Task-Trajectory Analysis Package in the Robot Operating System
For many manufacturing tasks, such as welding and cutting, the task trajectory, or path, is known a priori in the object's reference frame. What is not known is whether or not the robot can reach the entirety of the trajectory given the relative location of the object frame to the robot's base frame and its reachable and/or dexterous workspace. The problem increases in complexity with each additional object in the robot's workspace. Some robots need to perform tasks in cluttered or confined environments, such as a glovebox, and the ability to know if and where the manipulator can perform a certain task is crucial for both design and operation. This thesis describes the development, design, and implementation of a Task-Trajectory Analysis Package (T-TAP) within the Robot Operating System (ROS) framework.
Reachability has been extensively discussed in the literature, but current reachability visualization tools do not account for task data, and instead describe the robot's global workspace and thus take a long time to compute. Such tools may be useful for designing robotic systems, but their value diminishes when analyzing a specific task and environment. T-TAP focuses on the task space and is capable of producing real-time or near real-time feedback about the validity of a path. The results are shown in an easy-to-interpret visualization of the path points and their relative quality as measured using selected performance metrics.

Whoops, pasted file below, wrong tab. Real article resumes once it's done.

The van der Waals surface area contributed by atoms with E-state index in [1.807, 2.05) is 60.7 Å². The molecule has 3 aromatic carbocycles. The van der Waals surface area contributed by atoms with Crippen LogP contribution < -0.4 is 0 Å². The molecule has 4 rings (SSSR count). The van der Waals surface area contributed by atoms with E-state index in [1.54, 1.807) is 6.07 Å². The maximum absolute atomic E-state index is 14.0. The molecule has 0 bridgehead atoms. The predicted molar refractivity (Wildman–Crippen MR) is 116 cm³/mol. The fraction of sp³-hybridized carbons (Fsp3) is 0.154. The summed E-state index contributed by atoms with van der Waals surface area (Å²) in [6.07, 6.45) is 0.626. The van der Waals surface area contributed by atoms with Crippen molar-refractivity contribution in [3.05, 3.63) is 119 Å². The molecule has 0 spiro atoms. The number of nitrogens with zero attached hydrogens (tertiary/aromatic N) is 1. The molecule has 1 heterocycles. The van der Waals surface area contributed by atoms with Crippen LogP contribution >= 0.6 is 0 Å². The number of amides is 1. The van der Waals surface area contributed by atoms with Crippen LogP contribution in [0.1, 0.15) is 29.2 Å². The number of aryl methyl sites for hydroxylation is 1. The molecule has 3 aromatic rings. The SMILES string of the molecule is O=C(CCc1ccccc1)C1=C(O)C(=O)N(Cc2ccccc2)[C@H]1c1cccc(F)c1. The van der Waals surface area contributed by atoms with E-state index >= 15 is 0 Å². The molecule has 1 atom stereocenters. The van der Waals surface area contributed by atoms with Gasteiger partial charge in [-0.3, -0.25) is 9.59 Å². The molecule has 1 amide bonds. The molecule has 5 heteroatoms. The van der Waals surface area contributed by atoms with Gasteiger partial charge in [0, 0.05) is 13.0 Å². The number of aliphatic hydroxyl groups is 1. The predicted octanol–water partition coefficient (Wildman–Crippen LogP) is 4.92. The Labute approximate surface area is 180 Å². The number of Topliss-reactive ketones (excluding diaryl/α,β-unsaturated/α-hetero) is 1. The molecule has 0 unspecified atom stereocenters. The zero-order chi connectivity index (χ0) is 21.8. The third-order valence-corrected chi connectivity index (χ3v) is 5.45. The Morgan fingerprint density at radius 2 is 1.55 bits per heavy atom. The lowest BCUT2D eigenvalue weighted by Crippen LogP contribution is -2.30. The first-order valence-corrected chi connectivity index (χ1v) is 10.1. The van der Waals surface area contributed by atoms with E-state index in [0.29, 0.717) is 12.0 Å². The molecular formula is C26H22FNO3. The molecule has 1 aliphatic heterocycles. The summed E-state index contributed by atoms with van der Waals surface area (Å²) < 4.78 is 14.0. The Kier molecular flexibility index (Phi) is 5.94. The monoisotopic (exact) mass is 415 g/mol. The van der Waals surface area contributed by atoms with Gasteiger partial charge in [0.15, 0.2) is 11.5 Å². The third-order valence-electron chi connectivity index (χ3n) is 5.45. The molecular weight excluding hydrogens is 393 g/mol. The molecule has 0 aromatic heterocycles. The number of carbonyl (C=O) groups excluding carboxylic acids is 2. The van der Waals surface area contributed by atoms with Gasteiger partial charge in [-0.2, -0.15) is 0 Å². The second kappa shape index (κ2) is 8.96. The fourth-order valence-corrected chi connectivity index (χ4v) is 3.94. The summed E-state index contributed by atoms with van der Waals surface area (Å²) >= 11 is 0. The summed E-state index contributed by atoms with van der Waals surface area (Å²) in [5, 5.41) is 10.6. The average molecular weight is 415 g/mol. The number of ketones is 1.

T-TAP contains several capabilities. The first, and simplest, validates reachability for discrete points along the trajectory. An inverse kinematic (IK) solver is used to plan from one trajectory point to the next. The user can use standard ROS IK solvers or utilize their own IK solver. Next, T-TAP uses the Jacobian to analyze the system's performance as it completes the proposed trajectory. It ensures that joint and velocity limits are not violated, singularities are avoided, and is extensible to include additional user-defined performance metrics.
T-TAP requires no prior computations, is hardware agnostic, and can be run entirely in simulation. It can reduce the time required to place and plan a trajectory by an order of magnitude. It is designed to work seamlessly with existing ROS path-planning packages. The operator needs only to send the path to T-TAP and T-TAP will analyze the trajectory. This information will allow the operator to intelligently adjust the path so that it is reachable and viable.